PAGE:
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photo Faculty backs ╬excellence'

Faculty Senate favors Likins' program, but wants input in plan to refocus academics

The Faculty Senate voiced support yesterday for President Peter Likins' plan to refocus the university's mission, although some senators asked for more faculty input in the decision-making process.

Although many faculty senators supported Likins' plan, dubbed "focused excellence," they expressed concern over the input they would have on the overall process. [Read article]

Carpool program gaining popularity

With construction projects continuing to devour parking lots, more members of the UA community have turned to alternate ways of getting to campus.

There are 45 more groups of people carpooling in the Parking and Transportation Services program this year than last.

"Actually, (the program) exploded," said Mike Wallace, PTS customer relations office specialist in charge of the program. "Last year, there were 24 carpools, now there are 69 spaces." [Read article]

Registration drive lures 945 to sign up to vote

Voter registration for the November elections wraps up with some success

Using inflatable obstacle courses, a band and pounding the pavement around the UA Mall, student government and affiliated organizations registered 945 students and staff to vote in a six-week campaign that ended yesterday.

Yesterday was the last day to register to vote in Arizona.

Though the student government's efforts were directed at the segment of the population [Read article]

On the Spot

Concrete worker ruminates on clumsy students, sandcastles and assault with a shovel

SAPP: We're just repairing this brick. It's settled down, so we're gonna put concrete under it and flatten it out so you guys don't trip.

WILDCAT: I've done that plenty of times. But don't you, secretly, kind of like to watch students just go by and trip?

SAPP: Oh, yeah. They're on their cell phones all the time, walking along and they trip. [Read article]

U-WIRE: Rutgers group attracts 100 to National Gandhi Day event

NEW BRUNSWICK, N.J. ¸ Honoring the life and works of Mahatma Gandhi, the Association of Indians at Rutgers University brought together 100 students to do community service and listen to various speakers for the National Gandhi Day of Service on Saturday.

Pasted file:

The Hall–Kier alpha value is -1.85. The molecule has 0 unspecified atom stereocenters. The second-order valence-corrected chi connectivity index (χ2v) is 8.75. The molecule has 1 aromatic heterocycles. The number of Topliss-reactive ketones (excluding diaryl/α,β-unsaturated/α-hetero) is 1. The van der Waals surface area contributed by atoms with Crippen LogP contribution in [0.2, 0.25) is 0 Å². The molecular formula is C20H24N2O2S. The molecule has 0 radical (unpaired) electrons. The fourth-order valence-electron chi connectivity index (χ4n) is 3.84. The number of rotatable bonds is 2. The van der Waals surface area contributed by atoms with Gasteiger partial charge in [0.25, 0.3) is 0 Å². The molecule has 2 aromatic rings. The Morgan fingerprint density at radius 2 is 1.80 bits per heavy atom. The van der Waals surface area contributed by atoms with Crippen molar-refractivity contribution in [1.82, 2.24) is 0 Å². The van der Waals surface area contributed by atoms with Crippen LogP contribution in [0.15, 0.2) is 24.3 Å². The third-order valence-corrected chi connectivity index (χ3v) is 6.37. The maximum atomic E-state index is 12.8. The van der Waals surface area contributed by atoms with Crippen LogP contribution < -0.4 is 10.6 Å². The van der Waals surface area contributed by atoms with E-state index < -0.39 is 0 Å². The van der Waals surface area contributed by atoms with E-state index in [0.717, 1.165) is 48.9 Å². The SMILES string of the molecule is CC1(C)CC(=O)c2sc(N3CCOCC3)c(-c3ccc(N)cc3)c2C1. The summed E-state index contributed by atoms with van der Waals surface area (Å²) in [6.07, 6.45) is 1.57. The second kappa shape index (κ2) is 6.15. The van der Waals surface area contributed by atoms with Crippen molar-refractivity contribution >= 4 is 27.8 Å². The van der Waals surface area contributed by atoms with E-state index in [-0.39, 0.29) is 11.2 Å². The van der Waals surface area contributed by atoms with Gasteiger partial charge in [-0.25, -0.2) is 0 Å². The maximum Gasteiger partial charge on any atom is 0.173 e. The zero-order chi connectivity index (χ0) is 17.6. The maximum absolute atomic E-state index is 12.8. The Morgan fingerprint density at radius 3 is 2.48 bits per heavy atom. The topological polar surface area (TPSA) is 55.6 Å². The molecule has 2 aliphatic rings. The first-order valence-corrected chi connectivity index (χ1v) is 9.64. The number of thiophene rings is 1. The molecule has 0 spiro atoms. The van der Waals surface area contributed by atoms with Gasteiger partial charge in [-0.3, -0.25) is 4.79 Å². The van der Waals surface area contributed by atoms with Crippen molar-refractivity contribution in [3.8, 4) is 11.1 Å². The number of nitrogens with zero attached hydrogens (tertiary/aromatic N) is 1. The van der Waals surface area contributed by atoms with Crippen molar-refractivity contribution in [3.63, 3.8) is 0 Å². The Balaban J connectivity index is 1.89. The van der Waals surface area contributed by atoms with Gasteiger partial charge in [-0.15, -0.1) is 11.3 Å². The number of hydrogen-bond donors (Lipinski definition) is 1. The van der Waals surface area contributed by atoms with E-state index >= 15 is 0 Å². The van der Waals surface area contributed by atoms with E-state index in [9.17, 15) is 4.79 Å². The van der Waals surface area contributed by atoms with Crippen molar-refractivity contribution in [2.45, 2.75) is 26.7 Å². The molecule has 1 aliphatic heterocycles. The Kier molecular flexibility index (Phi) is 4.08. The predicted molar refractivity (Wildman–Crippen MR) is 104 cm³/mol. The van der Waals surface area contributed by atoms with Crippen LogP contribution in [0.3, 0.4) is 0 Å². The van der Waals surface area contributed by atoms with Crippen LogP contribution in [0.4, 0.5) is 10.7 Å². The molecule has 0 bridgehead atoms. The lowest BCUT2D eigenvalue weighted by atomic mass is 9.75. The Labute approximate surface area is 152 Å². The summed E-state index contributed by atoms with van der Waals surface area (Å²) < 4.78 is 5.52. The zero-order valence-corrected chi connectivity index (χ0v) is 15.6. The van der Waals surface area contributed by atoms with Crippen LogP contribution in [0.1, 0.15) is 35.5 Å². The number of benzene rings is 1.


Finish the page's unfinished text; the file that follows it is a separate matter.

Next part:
The program started at 11:30 a.m., at the Busch Campus Center. After speakers made presentations, participants spent three hours working on community service projects such as helping out at the North Brunswick Senior Citizen Center, planting and harvesting at the University Agricultural Organic Farm and helping with Edison voter registration. [Read article]

U-WIRE: Students who play drinking games could win trip to ER

HONOLULU ¸ Alcohol abuse is a problem on most college campuses, say local and national drug counselors.

And a number of University of Hawaii at Manoa students who have declined to be named have said alcohol poisoning is a relatively common problem in the dorms.

In the United States, around 4,000 people die every year from alcohol poisoning, which usually occurs when someone drinks too much alcohol too fast. [Read article]


Fast facts:

  • Albert Einstein, who was awarded the Nobel Prize for physics in 1921, was honored not for his famous theory of relativity published sixteen years earlier but for his lesser-known work on the photoelectric effect.
  • America purchased Alaska from Russia in 1867 for $7,200,000 ¸ about two cents an acre.
  • Besides Earth, only Jupiter, Saturn, Uranus and Neptune have known magnetic fields.
  • The female American Oyster lays an average of 500 million eggs per year. Usually only one oyster out of the bunch reaches maturity.
  • The Sahara Desert comprises an area as large as Europe. Its total land mass is some 3,565,565 square miles.
  • Insects consume 10 percent of the world's food supply every year.
  • The person who manipulates the Muppets ¸ namely Miss Piggy, Fozzie, Animal and Grover ¸ is Frank Oz. Oz also provided the voice of "Star Wars"' Yoda. His real name is Frank Oznowicz.

    On this date:

  • In 1871, the Great Fire of Chicago broke out. According to legend, a cow kicked over a lantern in Mrs. O'Leary's barn. The fire destroyed more than 17,000 buildings and left about 100,000 people homeless. An estimated 250 people died.
  • In 1912, Montenegro declared war on Turkey, beginning the First Balkan War.
  • In 1956, Don Larson pitched a perfect game during a World Series game.
  • In 1968, Franco Zefferelli's film "Romeo and Juliet" opened in New York. It later won the Academy Awards for Costume Design and Cinematography, and was nominated for Best Picture and Best Director.
  • In 1993, the U.N. General Assembly lifted almost all its remaining economic sanctions against South Africa, begun in the 1960s and built up in subsequent years because of Pretoria's policy of racial apartheid.


    "Iraq could decide on any given day to provide a biological or chemical weapon to a terrorist group or individual terrorists."

    ¸ President George Bush during a speech in Cincinnati, on the threat posed by Saddam Hussein.


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